Circular Product Design
The term “circular economy" denotes an industrial system that is, by design and intention, restorative, using resources either in a bio-cycle or in a techno-cycle – with all technical resources designed for multiple use cycles, at high quality. It is considered as a more sustainable alternative to the current “linear economy” and has recently gained the attention of governments, NGO’s, researchers and increasingly, large companies.
Powered by renewable energy, a circular economy can be fully sustainable from an ecological perspective. From the viewpoint of business, it also holds promise, as value is maintained for longer and a zero-growth scenario is avoided. However, unlocking this potential requires shifts in business models, changes in supply chain management, and new notions of ownership. Also, to fit a circular economy, products require redesign (e.g. to be more easily upgradable) and additional systemic components (e.g. take-back services) – which in turn raises the question how consumers perceive and appreciate the new value proposition. The Chair for Circular Product Design (CPD) is active in this new and dynamic field.
Design for circular economy (DfCE) is closely linked to design for sustainability (DfS). Particularly since around 2000, DfS has moved beyond a pure environmental focus to also include economic and social aspects, i.e. the triple bottom line of people, planet and profit. In DfS, the starting point generally is a product and its eco-impacts, which are to be minimized while also preserving value and human quality. DfCE has a different starting point: it aims to optimize the economic potential of available resources through new business models, while also restoring natural resources and enhancing human health (i.e. increasing positive impacts versus reducing negative impacts). So, while in the long run the two concepts may amount to the same result, the short-term path is markedly different. DfCE can also be linked to design for recycling (DfR), but here the main difference is that DfR quickly takes a pure material view. DfCE looks at extending the life cycle of products, systems and components before going to the material level, preserving the value in the product life cycle.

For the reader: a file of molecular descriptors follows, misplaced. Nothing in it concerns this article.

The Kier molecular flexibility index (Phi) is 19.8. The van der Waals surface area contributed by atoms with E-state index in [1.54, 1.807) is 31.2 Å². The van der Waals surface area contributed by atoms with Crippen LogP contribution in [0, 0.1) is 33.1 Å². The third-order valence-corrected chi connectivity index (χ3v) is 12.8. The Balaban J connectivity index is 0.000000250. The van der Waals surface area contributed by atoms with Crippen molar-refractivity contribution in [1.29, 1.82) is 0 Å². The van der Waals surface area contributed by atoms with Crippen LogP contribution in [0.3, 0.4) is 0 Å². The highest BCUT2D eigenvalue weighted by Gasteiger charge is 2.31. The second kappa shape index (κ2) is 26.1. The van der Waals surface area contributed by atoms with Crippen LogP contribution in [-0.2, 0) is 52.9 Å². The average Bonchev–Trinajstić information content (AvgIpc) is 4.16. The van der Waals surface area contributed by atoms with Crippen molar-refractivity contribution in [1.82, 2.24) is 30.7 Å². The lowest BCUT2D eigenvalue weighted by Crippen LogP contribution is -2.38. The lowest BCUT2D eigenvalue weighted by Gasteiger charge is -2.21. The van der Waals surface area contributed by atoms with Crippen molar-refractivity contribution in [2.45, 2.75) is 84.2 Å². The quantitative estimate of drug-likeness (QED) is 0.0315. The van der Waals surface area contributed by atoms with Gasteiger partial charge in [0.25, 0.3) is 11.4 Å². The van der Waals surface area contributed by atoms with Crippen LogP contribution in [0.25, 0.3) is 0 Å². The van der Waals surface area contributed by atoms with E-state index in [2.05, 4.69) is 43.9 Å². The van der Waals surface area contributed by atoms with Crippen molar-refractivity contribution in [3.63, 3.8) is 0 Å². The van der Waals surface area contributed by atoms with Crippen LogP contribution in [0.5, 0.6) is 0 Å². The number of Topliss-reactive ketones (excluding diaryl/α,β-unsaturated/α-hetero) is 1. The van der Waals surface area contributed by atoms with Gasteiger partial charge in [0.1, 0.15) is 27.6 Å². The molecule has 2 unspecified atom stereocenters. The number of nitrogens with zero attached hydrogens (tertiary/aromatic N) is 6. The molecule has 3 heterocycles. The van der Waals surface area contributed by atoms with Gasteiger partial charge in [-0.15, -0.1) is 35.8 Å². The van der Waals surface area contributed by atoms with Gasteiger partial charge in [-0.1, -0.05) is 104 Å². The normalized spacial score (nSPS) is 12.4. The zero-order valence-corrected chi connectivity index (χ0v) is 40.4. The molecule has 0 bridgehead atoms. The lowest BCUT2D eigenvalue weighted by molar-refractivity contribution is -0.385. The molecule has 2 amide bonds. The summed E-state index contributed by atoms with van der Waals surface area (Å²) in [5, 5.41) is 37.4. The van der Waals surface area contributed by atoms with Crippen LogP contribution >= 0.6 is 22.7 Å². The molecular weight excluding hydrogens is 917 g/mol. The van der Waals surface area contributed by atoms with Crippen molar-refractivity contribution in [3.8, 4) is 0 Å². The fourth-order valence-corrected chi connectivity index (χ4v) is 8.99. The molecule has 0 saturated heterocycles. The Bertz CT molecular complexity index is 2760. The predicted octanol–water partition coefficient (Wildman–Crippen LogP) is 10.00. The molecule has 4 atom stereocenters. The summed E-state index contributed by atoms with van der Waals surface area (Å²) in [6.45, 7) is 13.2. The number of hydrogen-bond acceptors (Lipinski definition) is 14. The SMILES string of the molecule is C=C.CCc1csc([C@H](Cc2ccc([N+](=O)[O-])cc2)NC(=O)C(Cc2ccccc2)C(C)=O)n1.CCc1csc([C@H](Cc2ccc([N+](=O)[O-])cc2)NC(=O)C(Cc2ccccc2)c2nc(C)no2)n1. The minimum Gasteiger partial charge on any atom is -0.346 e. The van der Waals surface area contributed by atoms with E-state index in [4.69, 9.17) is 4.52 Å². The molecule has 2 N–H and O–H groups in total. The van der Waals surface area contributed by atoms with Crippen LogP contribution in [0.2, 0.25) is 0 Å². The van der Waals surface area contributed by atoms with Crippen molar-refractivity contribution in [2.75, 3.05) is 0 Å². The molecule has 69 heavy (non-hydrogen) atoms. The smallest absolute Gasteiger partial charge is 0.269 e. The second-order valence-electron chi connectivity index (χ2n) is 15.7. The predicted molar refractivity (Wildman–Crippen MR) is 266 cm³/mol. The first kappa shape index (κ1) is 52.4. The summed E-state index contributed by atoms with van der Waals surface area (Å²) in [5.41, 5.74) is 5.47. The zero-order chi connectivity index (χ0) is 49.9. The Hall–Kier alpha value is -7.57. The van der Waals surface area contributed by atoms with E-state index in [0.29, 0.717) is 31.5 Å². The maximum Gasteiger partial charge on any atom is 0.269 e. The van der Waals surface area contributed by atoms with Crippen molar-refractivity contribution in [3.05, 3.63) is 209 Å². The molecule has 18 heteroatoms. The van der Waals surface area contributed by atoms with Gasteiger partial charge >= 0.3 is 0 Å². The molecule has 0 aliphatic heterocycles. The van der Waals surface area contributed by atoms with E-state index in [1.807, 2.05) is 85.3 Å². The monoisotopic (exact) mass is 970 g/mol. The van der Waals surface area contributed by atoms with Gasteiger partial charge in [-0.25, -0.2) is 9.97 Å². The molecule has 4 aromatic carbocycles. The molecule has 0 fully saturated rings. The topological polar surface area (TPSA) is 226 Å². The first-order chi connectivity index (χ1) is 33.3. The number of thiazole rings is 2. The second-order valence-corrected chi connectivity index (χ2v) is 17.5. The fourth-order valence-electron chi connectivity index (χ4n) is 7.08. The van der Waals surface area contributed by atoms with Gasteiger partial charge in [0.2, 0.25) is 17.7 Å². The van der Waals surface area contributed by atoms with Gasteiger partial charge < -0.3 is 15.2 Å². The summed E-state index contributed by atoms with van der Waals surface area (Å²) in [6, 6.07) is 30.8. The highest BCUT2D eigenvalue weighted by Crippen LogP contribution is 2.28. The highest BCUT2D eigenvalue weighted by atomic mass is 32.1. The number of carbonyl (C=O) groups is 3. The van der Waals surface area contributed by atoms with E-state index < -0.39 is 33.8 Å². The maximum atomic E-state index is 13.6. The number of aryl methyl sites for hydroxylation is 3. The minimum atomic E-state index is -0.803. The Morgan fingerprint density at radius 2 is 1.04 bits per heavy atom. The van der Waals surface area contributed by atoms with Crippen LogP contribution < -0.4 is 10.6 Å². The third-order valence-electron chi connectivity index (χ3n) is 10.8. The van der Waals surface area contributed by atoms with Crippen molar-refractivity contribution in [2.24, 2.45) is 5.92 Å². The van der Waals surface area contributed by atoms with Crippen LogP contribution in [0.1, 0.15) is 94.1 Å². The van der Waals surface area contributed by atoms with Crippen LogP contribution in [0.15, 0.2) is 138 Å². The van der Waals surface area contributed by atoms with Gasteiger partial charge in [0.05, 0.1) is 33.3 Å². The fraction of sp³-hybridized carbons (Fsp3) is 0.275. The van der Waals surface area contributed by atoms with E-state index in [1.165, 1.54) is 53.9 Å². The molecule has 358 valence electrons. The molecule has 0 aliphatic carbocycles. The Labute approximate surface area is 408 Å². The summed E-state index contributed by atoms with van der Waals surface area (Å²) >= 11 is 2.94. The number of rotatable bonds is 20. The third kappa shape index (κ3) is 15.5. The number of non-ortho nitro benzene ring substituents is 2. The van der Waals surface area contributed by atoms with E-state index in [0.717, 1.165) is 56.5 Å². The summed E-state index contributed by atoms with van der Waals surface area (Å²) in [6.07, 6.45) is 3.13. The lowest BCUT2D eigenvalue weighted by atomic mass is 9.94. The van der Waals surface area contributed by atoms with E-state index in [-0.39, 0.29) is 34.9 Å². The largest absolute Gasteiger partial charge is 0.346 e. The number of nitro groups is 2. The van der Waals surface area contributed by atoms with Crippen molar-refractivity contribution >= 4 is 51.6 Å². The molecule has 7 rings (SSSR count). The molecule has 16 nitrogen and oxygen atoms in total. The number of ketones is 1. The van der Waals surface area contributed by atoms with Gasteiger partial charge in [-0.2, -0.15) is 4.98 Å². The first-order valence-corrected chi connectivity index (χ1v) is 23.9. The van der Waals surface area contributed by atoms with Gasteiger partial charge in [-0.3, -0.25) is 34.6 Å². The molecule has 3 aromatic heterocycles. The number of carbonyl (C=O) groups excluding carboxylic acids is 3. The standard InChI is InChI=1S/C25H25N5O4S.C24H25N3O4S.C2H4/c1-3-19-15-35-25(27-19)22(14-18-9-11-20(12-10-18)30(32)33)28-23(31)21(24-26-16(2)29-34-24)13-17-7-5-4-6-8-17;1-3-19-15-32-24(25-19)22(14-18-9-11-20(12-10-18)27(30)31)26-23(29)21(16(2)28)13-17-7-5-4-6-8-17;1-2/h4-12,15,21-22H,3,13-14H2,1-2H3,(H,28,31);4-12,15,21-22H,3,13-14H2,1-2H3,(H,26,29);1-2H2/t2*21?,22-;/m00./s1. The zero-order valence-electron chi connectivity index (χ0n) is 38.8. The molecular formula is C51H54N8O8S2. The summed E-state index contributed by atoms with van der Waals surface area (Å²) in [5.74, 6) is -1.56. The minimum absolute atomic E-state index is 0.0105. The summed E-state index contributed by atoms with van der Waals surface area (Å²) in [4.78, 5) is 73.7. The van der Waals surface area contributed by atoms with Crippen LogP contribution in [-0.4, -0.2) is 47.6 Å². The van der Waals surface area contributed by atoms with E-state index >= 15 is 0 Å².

As the intensive use of the world’s resources puts unsustainable pressure on the planet, continuing our current linear patterns of resource consumption is not an option. Circular Product Design focuses on the development of methods and tools that enable the design of products that are used more than once (i.e. that have multiple lifecycles). This research area explores circular design strategies, such as product life-extension, reuse, remanufacturing and recycling, and the business models that enable these strategies. The research tries to solve tensions and dilemmas in circular product design, such as between the energy needed for production and energy consumption during lifetime, and aims to generate knowledge on consumer attitudes and behaviour related to multiple lifecycle products (for example, how design can help to stimulate acceptance of new product ownership models).